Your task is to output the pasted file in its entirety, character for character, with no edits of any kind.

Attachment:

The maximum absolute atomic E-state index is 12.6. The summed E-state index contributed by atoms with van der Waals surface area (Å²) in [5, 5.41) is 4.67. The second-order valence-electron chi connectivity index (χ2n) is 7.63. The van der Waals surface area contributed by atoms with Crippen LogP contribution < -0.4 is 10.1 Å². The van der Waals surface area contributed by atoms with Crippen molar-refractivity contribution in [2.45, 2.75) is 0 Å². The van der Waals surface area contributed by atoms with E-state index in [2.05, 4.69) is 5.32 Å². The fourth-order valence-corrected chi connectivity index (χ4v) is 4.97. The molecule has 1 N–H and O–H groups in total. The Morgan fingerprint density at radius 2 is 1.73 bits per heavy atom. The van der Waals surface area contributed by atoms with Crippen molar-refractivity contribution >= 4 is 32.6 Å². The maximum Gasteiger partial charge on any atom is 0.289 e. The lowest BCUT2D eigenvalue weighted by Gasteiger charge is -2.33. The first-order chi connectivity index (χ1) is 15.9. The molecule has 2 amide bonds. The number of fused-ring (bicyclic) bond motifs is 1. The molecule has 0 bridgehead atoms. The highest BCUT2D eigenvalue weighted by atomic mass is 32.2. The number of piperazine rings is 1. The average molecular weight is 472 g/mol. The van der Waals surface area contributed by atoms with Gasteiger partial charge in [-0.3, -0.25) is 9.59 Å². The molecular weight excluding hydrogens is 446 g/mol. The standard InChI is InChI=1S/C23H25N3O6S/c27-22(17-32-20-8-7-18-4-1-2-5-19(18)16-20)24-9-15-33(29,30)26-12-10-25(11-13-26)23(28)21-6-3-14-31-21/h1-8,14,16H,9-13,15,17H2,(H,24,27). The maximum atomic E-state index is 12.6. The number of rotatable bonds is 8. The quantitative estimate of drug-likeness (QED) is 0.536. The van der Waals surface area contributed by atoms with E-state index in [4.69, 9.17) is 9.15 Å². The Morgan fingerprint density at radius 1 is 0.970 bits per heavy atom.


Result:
The maximum absolute atomic E-state index is 12.6. The summed E-state index contributed by atoms with van der Waals surface area (Å²) in [5, 5.41) is 4.67. The second-order valence-electron chi connectivity index (χ2n) is 7.63. The van der Waals surface area contributed by atoms with Crippen LogP contribution < -0.4 is 10.1 Å². The van der Waals surface area contributed by atoms with Crippen molar-refractivity contribution in [2.45, 2.75) is 0 Å². The van der Waals surface area contributed by atoms with E-state index in [2.05, 4.69) is 5.32 Å². The fourth-order valence-corrected chi connectivity index (χ4v) is 4.97. The molecule has 1 N–H and O–H groups in total. The Morgan fingerprint density at radius 2 is 1.73 bits per heavy atom. The van der Waals surface area contributed by atoms with Crippen molar-refractivity contribution >= 4 is 32.6 Å². The maximum Gasteiger partial charge on any atom is 0.289 e. The lowest BCUT2D eigenvalue weighted by Gasteiger charge is -2.33. The first-order chi connectivity index (χ1) is 15.9. The molecule has 2 amide bonds. The number of fused-ring (bicyclic) bond motifs is 1. The molecule has 0 bridgehead atoms. The highest BCUT2D eigenvalue weighted by atomic mass is 32.2. The number of piperazine rings is 1. The average molecular weight is 472 g/mol. The van der Waals surface area contributed by atoms with Gasteiger partial charge in [-0.3, -0.25) is 9.59 Å². The molecular weight excluding hydrogens is 446 g/mol. The standard InChI is InChI=1S/C23H25N3O6S/c27-22(17-32-20-8-7-18-4-1-2-5-19(18)16-20)24-9-15-33(29,30)26-12-10-25(11-13-26)23(28)21-6-3-14-31-21/h1-8,14,16H,9-13,15,17H2,(H,24,27). The maximum atomic E-state index is 12.6. The number of rotatable bonds is 8. The quantitative estimate of drug-likeness (QED) is 0.536. The van der Waals surface area contributed by atoms with E-state index in [4.69, 9.17) is 9.15 Å². The Morgan fingerprint density at radius 1 is 0.970 bits per heavy atom.